Face-hooked: we need to be fed.

February 13, 2013 5:30 pm
facebook privacy

Illustration by James Longhorn

Facebook: Too late to turn back?

Strange times. As I write this I flick up and down the Facebook homepage, across names and ideas, manipulated for reasons I’m unable to understand. Facebook say there’s a formula to it, you see what they want you to see and you see who you want to see. Something to do with likes and dislikes and who you’ve viewed and who you’ve liked and what you’ve liked, jargon and information pumped into a machine and spat out- the end result your homepage. If nothing else Facebook illuminates our nosiness, our desires to pry into other people’s lives and get a look what’s going on. After all, it’s a small world, we’re all friends, I observe you and you observe me. We’re playing a game of information strip poker, all of us slowly undressing till we each get a good hard look at one another’s souls.

Occasionally somebody cries out to ask whether anything is private anymore, only to quickly wash away in the tide of the News Feeds. Or they quit Facebook all together- condemned to live clueless and eventless, locked out from house parties and knowing who’s broken up with who. Nothing is private, privacy has ceased to exist in a way it never could have done before Facebook. Now we need to know what people think and where other people are with insatiable appetites. Likewise we need to be seen, seen to be where we feel we should be seen, seen to think how we want others to think we think. Our thoughts and actions are validated, liked.

But what does it all mean? Has Facebook changed the way we behave, or simply sped it up? Were our insecurities always so apparent? How could we know. Old ideas of the public and private sphere have blurred, there’s no going back. We’ve always lived our life through personas, spoken differently depending who we’re speaking to, but now we’re forced to develop a Facebook persona: consciously developed; an idealised self. We are on social network what we feel we should be: think you should be funny- post a joke, think you should be deep- post a Nietzsche quote.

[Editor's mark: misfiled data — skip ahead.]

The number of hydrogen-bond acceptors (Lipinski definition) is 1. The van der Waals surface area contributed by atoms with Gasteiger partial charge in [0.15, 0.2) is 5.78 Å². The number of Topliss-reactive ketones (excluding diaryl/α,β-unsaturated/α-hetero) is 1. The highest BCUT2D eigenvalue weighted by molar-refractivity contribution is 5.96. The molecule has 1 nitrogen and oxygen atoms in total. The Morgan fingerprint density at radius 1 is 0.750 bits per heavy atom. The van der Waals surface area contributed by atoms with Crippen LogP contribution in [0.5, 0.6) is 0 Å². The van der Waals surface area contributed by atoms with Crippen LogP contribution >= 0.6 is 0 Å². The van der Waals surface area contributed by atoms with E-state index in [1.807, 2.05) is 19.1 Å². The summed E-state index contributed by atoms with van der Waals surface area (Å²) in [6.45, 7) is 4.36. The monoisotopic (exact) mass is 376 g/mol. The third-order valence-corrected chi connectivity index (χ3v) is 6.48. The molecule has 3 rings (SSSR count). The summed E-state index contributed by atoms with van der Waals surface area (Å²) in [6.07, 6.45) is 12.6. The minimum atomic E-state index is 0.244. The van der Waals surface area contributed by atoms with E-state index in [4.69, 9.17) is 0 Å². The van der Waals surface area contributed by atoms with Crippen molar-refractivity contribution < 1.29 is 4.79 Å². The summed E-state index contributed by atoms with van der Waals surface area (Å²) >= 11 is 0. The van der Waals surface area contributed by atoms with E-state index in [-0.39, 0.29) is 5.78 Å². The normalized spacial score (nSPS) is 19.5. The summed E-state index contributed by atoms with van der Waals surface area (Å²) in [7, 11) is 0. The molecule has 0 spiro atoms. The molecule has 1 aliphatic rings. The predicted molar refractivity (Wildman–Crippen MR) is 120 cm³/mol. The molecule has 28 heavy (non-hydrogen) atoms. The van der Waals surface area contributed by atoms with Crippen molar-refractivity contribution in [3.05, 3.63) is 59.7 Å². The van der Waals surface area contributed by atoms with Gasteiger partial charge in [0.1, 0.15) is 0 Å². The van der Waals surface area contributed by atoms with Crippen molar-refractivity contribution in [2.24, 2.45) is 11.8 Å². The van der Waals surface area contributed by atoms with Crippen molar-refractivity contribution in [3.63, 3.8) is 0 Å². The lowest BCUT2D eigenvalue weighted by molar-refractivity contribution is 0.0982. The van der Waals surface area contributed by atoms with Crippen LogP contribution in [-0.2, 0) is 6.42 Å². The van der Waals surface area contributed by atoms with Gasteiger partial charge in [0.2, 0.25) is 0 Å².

Manipulation exists in full view. Facebook suggests a band you might like based on your tastes, suggests who you should talk to, stacks your friends in an order in the chat bar: it’s all based on the formula. But the strangeness of living through Facebook’s rules and codes is out-weighed by our intrigue. We accept the manipulation, the marketing, the attacks on our subconscious, because we need to know what everybody else is thinking, doing. Facebook’s our generation’s great addiction; we need to be liked, to snort a line of pure approval.

It’s no surprise the government wants access to the information Facebook holds on our conversations and posts. The state exerts its control however it can and what better way is there to get into our psyche? There was little public outcry when the government laid out plans to introduce its ‘snooper’s charter.’ We’ve become so accustom to living our lives through the eyes of the News Feed that our information becoming accessible to authority seemed the next logical step. Misanthropes complain we’re living in a dystopian hell, overuse ‘Orwellian’ till the word becomes redundant. What they fail to realise is that this is what we want, we’re dependant on Facebook- we consume what others are thinking as we consume food. To say we should go back to communicating  face-to-face is like saying we should start moving from city to city via horse and cart, it’s backwards: the entire journey all you can smell is horse shit.

Examination of Facebook is an examination of yourself. Why did I like that page? Why did I post that song? Why did I choose that Profile Picture? There’s an unwritten rule to assume its natural, a code of conduct that nobody speaks out about each of our desires for the approval of others. Facebook has its mysteries, still we don’t know why those people exist in that place or we see that bit of information there. If Facebook was to reveal its formula for these things then all our Facebook browsing habits would be exposed, and what’s more uncomfortable than thinking that others could see what we view, who we view, when we view it? Facebook know that and that’s why the secrets are maintained. We know all this, yet it changes nothing.

So we beat on, click after click, view after view, in a state of ignorance. Anxieties under wraps, unspoken.

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